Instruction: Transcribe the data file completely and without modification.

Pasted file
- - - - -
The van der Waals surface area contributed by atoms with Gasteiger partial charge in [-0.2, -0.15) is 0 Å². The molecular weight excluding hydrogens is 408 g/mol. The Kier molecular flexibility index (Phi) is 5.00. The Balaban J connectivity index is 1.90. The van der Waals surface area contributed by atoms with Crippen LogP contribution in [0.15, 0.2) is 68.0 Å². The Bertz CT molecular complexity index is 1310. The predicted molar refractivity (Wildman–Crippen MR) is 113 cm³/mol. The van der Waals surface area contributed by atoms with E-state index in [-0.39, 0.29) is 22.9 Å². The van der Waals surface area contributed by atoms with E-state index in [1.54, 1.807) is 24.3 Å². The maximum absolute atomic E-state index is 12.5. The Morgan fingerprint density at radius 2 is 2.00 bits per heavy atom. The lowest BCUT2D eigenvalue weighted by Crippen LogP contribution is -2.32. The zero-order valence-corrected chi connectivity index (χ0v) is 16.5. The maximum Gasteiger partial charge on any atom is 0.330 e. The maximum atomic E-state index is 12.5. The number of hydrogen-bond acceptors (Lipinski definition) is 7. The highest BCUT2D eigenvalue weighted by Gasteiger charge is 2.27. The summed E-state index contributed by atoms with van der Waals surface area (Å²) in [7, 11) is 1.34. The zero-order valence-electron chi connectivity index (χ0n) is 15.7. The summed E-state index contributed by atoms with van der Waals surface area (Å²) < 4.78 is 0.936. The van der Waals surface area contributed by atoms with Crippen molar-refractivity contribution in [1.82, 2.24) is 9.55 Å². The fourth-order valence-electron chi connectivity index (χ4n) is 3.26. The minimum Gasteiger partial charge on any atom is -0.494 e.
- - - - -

The van der Waals surface area contributed by atoms with Gasteiger partial charge in [-0.2, -0.15) is 0 Å². The molecular weight excluding hydrogens is 408 g/mol. The Kier molecular flexibility index (Phi) is 5.00. The Balaban J connectivity index is 1.90. The van der Waals surface area contributed by atoms with Crippen LogP contribution in [0.15, 0.2) is 68.0 Å². The Bertz CT molecular complexity index is 1310. The predicted molar refractivity (Wildman–Crippen MR) is 113 cm³/mol. The van der Waals surface area contributed by atoms with E-state index in [-0.39, 0.29) is 22.9 Å². The van der Waals surface area contributed by atoms with E-state index in [1.54, 1.807) is 24.3 Å². The maximum absolute atomic E-state index is 12.5. The Morgan fingerprint density at radius 2 is 2.00 bits per heavy atom. The lowest BCUT2D eigenvalue weighted by Crippen LogP contribution is -2.32. The zero-order valence-corrected chi connectivity index (χ0v) is 16.5. The maximum Gasteiger partial charge on any atom is 0.330 e. The maximum atomic E-state index is 12.5. The number of hydrogen-bond acceptors (Lipinski definition) is 7. The highest BCUT2D eigenvalue weighted by Gasteiger charge is 2.27. The summed E-state index contributed by atoms with van der Waals surface area (Å²) in [7, 11) is 1.34. The zero-order valence-electron chi connectivity index (χ0n) is 15.7. The summed E-state index contributed by atoms with van der Waals surface area (Å²) < 4.78 is 0.936. The van der Waals surface area contributed by atoms with Crippen molar-refractivity contribution in [1.82, 2.24) is 9.55 Å². The fourth-order valence-electron chi connectivity index (χ4n) is 3.26. The minimum Gasteiger partial charge on any atom is -0.494 e.